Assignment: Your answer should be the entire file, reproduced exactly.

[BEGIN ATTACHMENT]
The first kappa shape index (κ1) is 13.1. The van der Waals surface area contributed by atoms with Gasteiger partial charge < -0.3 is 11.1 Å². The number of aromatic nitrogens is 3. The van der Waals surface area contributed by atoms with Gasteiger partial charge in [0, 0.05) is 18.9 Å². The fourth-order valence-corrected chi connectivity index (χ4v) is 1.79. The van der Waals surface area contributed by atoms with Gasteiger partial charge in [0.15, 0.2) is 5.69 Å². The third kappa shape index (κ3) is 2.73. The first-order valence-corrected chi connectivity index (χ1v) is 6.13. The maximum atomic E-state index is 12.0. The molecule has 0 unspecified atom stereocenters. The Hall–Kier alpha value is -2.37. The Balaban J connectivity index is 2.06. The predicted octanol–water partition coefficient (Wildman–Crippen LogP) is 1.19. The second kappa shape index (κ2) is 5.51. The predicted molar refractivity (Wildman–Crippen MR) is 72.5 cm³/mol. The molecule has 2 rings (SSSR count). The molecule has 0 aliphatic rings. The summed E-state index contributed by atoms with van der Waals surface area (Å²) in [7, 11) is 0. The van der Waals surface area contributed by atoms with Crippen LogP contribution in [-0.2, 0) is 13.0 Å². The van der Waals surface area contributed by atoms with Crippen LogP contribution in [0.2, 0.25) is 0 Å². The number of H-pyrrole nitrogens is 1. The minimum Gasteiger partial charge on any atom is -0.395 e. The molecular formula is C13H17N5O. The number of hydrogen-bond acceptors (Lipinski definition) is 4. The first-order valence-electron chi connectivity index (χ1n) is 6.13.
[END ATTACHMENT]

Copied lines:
The first kappa shape index (κ1) is 13.1. The van der Waals surface area contributed by atoms with Gasteiger partial charge < -0.3 is 11.1 Å². The number of aromatic nitrogens is 3. The van der Waals surface area contributed by atoms with Gasteiger partial charge in [0, 0.05) is 18.9 Å². The fourth-order valence-corrected chi connectivity index (χ4v) is 1.79. The van der Waals surface area contributed by atoms with Gasteiger partial charge in [0.15, 0.2) is 5.69 Å². The third kappa shape index (κ3) is 2.73. The first-order valence-corrected chi connectivity index (χ1v) is 6.13. The maximum atomic E-state index is 12.0. The molecule has 0 unspecified atom stereocenters. The Hall–Kier alpha value is -2.37. The Balaban J connectivity index is 2.06. The predicted octanol–water partition coefficient (Wildman–Crippen LogP) is 1.19. The second kappa shape index (κ2) is 5.51. The predicted molar refractivity (Wildman–Crippen MR) is 72.5 cm³/mol. The molecule has 2 rings (SSSR count). The molecule has 0 aliphatic rings. The summed E-state index contributed by atoms with van der Waals surface area (Å²) in [7, 11) is 0. The van der Waals surface area contributed by atoms with Crippen LogP contribution in [-0.2, 0) is 13.0 Å². The van der Waals surface area contributed by atoms with Crippen LogP contribution in [0.2, 0.25) is 0 Å². The number of H-pyrrole nitrogens is 1. The minimum Gasteiger partial charge on any atom is -0.395 e. The molecular formula is C13H17N5O. The number of hydrogen-bond acceptors (Lipinski definition) is 4. The first-order valence-electron chi connectivity index (χ1n) is 6.13.